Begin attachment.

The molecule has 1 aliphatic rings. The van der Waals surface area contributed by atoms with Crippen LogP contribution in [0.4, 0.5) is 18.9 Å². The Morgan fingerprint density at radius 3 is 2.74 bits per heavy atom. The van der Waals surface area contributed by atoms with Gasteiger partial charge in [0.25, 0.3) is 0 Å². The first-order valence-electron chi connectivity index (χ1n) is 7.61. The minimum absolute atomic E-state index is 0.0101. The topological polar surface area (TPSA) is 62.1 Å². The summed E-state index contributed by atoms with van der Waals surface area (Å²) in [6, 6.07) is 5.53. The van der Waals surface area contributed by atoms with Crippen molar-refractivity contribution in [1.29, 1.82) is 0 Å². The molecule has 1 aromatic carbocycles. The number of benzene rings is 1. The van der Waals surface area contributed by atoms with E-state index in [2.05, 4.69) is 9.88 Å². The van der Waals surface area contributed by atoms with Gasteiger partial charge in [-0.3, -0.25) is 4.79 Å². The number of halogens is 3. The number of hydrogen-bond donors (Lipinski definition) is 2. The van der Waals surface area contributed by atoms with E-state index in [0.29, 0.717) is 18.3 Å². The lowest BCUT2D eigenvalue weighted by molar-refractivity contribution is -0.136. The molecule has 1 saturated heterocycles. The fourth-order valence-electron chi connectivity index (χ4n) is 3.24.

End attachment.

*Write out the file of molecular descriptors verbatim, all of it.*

The molecule has 1 aliphatic rings. The van der Waals surface area contributed by atoms with Crippen LogP contribution in [0.4, 0.5) is 18.9 Å². The Morgan fingerprint density at radius 3 is 2.74 bits per heavy atom. The van der Waals surface area contributed by atoms with Gasteiger partial charge in [0.25, 0.3) is 0 Å². The first-order valence-electron chi connectivity index (χ1n) is 7.61. The minimum absolute atomic E-state index is 0.0101. The topological polar surface area (TPSA) is 62.1 Å². The summed E-state index contributed by atoms with van der Waals surface area (Å²) in [6, 6.07) is 5.53. The van der Waals surface area contributed by atoms with Crippen molar-refractivity contribution in [1.29, 1.82) is 0 Å². The molecule has 1 aromatic carbocycles. The number of benzene rings is 1. The van der Waals surface area contributed by atoms with E-state index in [2.05, 4.69) is 9.88 Å². The van der Waals surface area contributed by atoms with Gasteiger partial charge in [-0.3, -0.25) is 4.79 Å². The number of halogens is 3. The number of hydrogen-bond donors (Lipinski definition) is 2. The van der Waals surface area contributed by atoms with E-state index in [0.29, 0.717) is 18.3 Å². The lowest BCUT2D eigenvalue weighted by molar-refractivity contribution is -0.136. The molecule has 1 saturated heterocycles. The fourth-order valence-electron chi connectivity index (χ4n) is 3.24.